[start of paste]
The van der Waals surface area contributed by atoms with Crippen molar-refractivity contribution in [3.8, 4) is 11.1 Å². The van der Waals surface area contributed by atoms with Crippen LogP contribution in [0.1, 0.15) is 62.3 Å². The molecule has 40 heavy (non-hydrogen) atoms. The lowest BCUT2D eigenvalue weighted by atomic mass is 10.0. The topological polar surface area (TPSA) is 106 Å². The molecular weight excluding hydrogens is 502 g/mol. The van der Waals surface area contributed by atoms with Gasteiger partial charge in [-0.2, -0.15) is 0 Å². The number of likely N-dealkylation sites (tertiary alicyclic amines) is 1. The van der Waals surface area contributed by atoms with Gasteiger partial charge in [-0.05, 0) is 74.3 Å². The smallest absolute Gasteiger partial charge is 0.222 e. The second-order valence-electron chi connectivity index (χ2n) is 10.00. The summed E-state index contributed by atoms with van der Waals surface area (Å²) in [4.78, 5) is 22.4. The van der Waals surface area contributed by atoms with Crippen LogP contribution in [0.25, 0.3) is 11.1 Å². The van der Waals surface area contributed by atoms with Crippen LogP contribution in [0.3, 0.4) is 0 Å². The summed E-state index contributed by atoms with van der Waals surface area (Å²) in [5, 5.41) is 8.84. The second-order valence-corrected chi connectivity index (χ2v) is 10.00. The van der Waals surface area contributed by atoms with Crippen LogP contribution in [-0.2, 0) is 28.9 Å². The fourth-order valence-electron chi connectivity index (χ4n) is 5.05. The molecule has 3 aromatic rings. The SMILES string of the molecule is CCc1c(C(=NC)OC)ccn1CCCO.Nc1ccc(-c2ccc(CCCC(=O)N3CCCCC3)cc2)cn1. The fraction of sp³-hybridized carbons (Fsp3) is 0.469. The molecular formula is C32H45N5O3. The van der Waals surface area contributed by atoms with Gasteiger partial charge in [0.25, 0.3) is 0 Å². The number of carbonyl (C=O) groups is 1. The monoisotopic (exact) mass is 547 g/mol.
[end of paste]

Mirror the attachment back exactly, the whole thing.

The van der Waals surface area contributed by atoms with Crippen molar-refractivity contribution in [3.8, 4) is 11.1 Å². The van der Waals surface area contributed by atoms with Crippen LogP contribution in [0.1, 0.15) is 62.3 Å². The molecule has 40 heavy (non-hydrogen) atoms. The lowest BCUT2D eigenvalue weighted by atomic mass is 10.0. The topological polar surface area (TPSA) is 106 Å². The molecular weight excluding hydrogens is 502 g/mol. The van der Waals surface area contributed by atoms with Gasteiger partial charge in [-0.2, -0.15) is 0 Å². The number of likely N-dealkylation sites (tertiary alicyclic amines) is 1. The van der Waals surface area contributed by atoms with Gasteiger partial charge in [-0.05, 0) is 74.3 Å². The smallest absolute Gasteiger partial charge is 0.222 e. The second-order valence-electron chi connectivity index (χ2n) is 10.00. The summed E-state index contributed by atoms with van der Waals surface area (Å²) in [4.78, 5) is 22.4. The van der Waals surface area contributed by atoms with Crippen LogP contribution in [0.25, 0.3) is 11.1 Å². The van der Waals surface area contributed by atoms with Crippen LogP contribution in [0.3, 0.4) is 0 Å². The summed E-state index contributed by atoms with van der Waals surface area (Å²) in [5, 5.41) is 8.84. The second-order valence-corrected chi connectivity index (χ2v) is 10.00. The van der Waals surface area contributed by atoms with Crippen LogP contribution in [-0.2, 0) is 28.9 Å². The fourth-order valence-electron chi connectivity index (χ4n) is 5.05. The molecule has 3 aromatic rings. The SMILES string of the molecule is CCc1c(C(=NC)OC)ccn1CCCO.Nc1ccc(-c2ccc(CCCC(=O)N3CCCCC3)cc2)cn1. The fraction of sp³-hybridized carbons (Fsp3) is 0.469. The molecular formula is C32H45N5O3. The van der Waals surface area contributed by atoms with Gasteiger partial charge in [0.25, 0.3) is 0 Å². The number of carbonyl (C=O) groups is 1. The monoisotopic (exact) mass is 547 g/mol.